At least 97 people have been killed in Saturday's twin bombings that targeted a peace rally in Turkish capital Ankara, the prime minister’s office has said.
Turkish Prime Minister's Office confirmed late Sunday that the twin blasts that rocked capital Ankara were caused by two suicide bombers.
"Identification efforts continue on bodies of two male terrorists who were ascertained to be suicide bombers," the Prime Ministry coordination center said in a statement.
The statement also updated the death toll from 95 to 97 -- including a Palestinian citizen.
The coordination center added that 92 of the victims were identified and 91 of them were delivered to their families.
The twin explosions, the deadliest in Turkey in recent memory, also left hundreds wounded.
No-one has claimed responsibility for the attack, which targeted a leftist rally near Ankara’s historic train station calling for an end to the Kurdish conflict and political reform.
However, Prime Minister Davutoglu has suggested the PKK or Daesh were behind the blasts.
Three days of mourning had been announced for the victims early Saturday.
Security officials based in the capital -- and who did not wish to be identified -- have told Anadolu Agency that the attack was carried out by two suicide bombers using TNT explosives, with metal balls added to make projectiles.
Police say they have found body parts belonging to the two apparent bombers and are working on identifying them. The authorities are also checking security camera footage from the area.
The Ankara officials also said the method of the attack and the amount of explosives used resemble the deadly Suruc bombing from July 20 this year. Dozens of people were killed in the southern Turkish town when a bomb blast struck a gathering of pro-Kurdish activists.
The number of dead makes the attack the deadliest in recent Turkish history.
The attack outside Ankara’s main train station targeted those gathering to attend a lunchtime demonstration to call for an end to the renewed conflict between the PKK terrorist organization and the Turkish state.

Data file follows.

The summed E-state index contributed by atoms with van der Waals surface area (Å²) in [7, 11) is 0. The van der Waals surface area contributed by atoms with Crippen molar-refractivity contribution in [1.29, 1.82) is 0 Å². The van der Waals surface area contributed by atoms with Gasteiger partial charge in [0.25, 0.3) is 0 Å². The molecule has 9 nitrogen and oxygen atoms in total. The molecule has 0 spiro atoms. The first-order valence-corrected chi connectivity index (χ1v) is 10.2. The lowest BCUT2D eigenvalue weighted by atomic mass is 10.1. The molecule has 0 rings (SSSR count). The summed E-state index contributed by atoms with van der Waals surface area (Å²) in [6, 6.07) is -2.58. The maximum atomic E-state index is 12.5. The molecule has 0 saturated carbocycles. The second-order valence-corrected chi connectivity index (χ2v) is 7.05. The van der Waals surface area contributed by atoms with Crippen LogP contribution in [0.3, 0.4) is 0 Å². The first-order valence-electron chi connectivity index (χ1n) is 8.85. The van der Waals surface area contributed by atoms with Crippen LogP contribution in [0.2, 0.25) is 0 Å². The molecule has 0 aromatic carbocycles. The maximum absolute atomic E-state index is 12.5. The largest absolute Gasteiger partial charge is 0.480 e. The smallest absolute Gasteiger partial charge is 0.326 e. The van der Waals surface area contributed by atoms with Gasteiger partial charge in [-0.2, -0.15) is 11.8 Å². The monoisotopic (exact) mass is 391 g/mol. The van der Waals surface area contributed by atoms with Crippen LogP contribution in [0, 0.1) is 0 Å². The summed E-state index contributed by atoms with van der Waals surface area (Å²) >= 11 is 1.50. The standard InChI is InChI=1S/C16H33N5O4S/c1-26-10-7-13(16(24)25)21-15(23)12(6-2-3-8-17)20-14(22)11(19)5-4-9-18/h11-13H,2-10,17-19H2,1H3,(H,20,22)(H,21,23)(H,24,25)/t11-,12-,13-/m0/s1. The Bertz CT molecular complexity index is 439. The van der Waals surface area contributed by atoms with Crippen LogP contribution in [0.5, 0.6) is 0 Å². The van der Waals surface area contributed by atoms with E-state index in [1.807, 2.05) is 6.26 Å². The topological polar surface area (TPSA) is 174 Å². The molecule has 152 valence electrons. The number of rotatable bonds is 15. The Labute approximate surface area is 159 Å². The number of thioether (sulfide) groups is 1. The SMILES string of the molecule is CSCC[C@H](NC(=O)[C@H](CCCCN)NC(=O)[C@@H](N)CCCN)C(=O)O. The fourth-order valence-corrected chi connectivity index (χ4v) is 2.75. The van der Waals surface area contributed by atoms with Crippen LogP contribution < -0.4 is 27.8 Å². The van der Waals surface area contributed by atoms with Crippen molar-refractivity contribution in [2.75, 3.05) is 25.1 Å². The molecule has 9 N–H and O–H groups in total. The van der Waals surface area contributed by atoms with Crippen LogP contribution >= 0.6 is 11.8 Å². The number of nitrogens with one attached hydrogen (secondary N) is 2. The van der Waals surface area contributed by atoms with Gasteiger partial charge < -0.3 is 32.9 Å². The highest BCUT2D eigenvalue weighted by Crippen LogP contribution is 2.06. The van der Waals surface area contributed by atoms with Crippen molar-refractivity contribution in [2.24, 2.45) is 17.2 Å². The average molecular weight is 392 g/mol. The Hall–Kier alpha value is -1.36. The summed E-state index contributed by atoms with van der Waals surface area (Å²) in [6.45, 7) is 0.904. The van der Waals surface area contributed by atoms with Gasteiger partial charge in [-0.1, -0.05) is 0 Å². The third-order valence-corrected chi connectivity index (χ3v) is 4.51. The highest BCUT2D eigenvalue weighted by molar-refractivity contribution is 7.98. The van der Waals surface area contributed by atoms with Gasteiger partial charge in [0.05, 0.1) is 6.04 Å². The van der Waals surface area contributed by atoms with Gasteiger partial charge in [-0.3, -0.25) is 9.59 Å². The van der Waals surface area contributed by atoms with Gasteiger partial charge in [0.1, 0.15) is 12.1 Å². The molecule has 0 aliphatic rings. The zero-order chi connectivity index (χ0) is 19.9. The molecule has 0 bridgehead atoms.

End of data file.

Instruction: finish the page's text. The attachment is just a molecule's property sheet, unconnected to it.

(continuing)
Approximately 14,000 people are understood to have been in the area at the time of the explosions.
A video on social media showed a ring of young people dancing and singing before an orange blast erupted in the background.
Following the attack, for which no group has claimed responsibility, bodies lay in front of the station on Hipodrom Street and paramedics tended to the injured as a police helicopter circled overhead.
Police later warned people to disperse over concerns of further explosions as rally organizers made pleas over loudhailers for people to give blood, an Anadolu Agency correspondent at the scene said.
The crisis desk at the president’s office later said the Turkish Red Crescent had not issued an appeal for blood donations.
Protest banners and flags littered the ground and members of the public helped carry the injured to ambulances and buses to take them to hospital.
Emergency services had raced to the scene following the explosions at 10.05 a.m. local time (08.05 GMT).
The health ministry said 56 ambulances and five air ambulance helicopters were sent to the scene of the blast. All of the capital’s hospitals have been treating the victims.
The blast area was quickly closed as police began their investigation.
People had gathered outside the station for a demonstration to be held in nearby Sihhiye Square, according to police. The rally, organized by the Confederation of Public Sector Trades' Unions (KESK), was to call for an end to the conflict between the PKK terrorist organization and the Turkish state.
Eye-witnesses said there were two consecutive blasts within seconds -- later confirmed by the interior ministry -- and there was an unconfirmed report that at least one suicide bomber was responsible.
The attack was carried out before the crowd reached Sihhiye Square, where police had established a security cordon.
Condolences and condemnation have flooded into Turkey in the aftermath of Saturday's outrage.
Turkish trade unions, including DISK, KESK, TMMOB and TTB, have announced a 3-day strike in protest.
Demonstrations in other major Turkish cities, including Istanbul, Izmir and Eskisehir, were called for Saturday night.
In addition, a one-minute silence will be held ahead of kick-off in tonight's UEFA European Championship qualifier game between the Czech Republic and Turkey.
In a statement, Ankara’s chief public prosecutor said an investigation was underway with five prosecutors taking charge.
Train services were delayed at the train station after the blast, Turkish State Railways said. Several windows of the station were shattered by the force of the blasts.
The blast occurred amid renewed violence between the PKK and the Turkish state. Turkey is preparing for a general election on Nov. 1 to break the political deadlock that resulted from June's election, which was marred by violence including a bomb attack on a Peoples' Democratic Party rally that killed four people.